Solar probably costs less than you think. Prices have gone down tremendously in the last decade, and once the installation costs are recouped, the energy savings can be enormous.
“Depending on the size, a solar array can offset up to 100% of the residents’ energy needs, creating a net zero building,” says Fischer-Quinn. “Solar arrays can be sized specifically to the needs and financial possibilities of the owners, e.g. a few solar panels can generate enough power to shave of the highest energy consumption (like AC usage in the summer months or electric heating in the winter) or a bigger percentage of the energy usage.” And over time, it pays for itself. “Solar arrays have an amortization rate of 5-7 years for most homeowners, and after the system is paid off, they can enjoy free energy for more than a generation.”
Those start-up costs have gone way down. “The prices for solar modules alone have dropped 70-80% in the last 3-4 years, making reliable solar technology available more than ever before,” says Fischer-Quinn. “There are also attractive ‘starter options’ available, for example plug-and-play technology AC modules that are installed in less time (almost 50% faster), reducing the overall cost of the install.”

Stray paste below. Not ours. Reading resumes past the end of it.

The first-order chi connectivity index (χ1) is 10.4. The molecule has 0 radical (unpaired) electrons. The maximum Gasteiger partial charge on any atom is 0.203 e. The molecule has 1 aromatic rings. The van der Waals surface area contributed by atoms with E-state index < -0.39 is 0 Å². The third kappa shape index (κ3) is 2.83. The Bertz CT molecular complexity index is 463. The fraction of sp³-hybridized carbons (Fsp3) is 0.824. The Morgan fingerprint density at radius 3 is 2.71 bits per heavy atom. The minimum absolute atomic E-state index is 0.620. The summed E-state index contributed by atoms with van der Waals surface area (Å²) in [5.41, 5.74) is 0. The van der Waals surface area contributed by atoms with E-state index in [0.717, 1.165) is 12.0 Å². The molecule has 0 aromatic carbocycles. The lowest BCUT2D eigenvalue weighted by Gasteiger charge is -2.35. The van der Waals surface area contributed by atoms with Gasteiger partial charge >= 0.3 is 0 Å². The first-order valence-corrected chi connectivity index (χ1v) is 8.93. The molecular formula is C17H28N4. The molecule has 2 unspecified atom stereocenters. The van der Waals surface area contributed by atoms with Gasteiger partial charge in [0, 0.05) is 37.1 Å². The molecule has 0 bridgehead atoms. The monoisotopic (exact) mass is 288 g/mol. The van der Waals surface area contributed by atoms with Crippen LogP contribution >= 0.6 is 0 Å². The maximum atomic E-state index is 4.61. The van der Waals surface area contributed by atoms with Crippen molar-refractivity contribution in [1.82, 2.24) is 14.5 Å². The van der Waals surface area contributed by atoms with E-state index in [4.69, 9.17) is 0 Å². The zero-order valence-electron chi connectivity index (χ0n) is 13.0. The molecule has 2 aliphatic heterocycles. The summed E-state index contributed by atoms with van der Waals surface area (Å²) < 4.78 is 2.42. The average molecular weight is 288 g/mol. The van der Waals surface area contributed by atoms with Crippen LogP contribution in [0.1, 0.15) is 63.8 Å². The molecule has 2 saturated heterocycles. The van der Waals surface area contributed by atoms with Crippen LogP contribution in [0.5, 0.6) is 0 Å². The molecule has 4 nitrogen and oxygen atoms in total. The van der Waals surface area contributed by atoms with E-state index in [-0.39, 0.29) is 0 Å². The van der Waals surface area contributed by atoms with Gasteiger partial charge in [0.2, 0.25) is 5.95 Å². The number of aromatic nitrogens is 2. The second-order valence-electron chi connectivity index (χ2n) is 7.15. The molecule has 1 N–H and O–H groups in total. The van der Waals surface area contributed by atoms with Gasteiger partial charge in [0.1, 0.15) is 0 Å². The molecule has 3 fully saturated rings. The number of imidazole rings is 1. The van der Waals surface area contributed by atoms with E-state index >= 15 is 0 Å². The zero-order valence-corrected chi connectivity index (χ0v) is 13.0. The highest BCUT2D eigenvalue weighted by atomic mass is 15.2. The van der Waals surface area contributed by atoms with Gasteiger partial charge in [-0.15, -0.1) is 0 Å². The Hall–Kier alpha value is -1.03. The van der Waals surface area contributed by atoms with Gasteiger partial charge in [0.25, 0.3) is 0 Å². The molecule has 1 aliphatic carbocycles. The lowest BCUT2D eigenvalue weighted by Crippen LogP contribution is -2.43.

According to the Database of State Incentives for Renewable Energy, operated and funded by the N.C. Solar Center at N.C. State University, with support from the Interstate Renewable Energy Council, Inc. and the U.S. Department of Energy, this is what’s on offer in the Chicagoland area: “The Illinois Department of Commerce and Economic Opportunity (DCEO) is offering grants for community-scale solar and wind projects located in Illinois. Eligible businesses can apply for up to 30% of project costs for solar thermal and wind and 25% for solar PV, and government and nonprofit entities can apply for up to 40% of project costs.”
Leavitt is more blunt. “In Illinois, you get 60 percent back,” he says—half from the state and half from the federal government.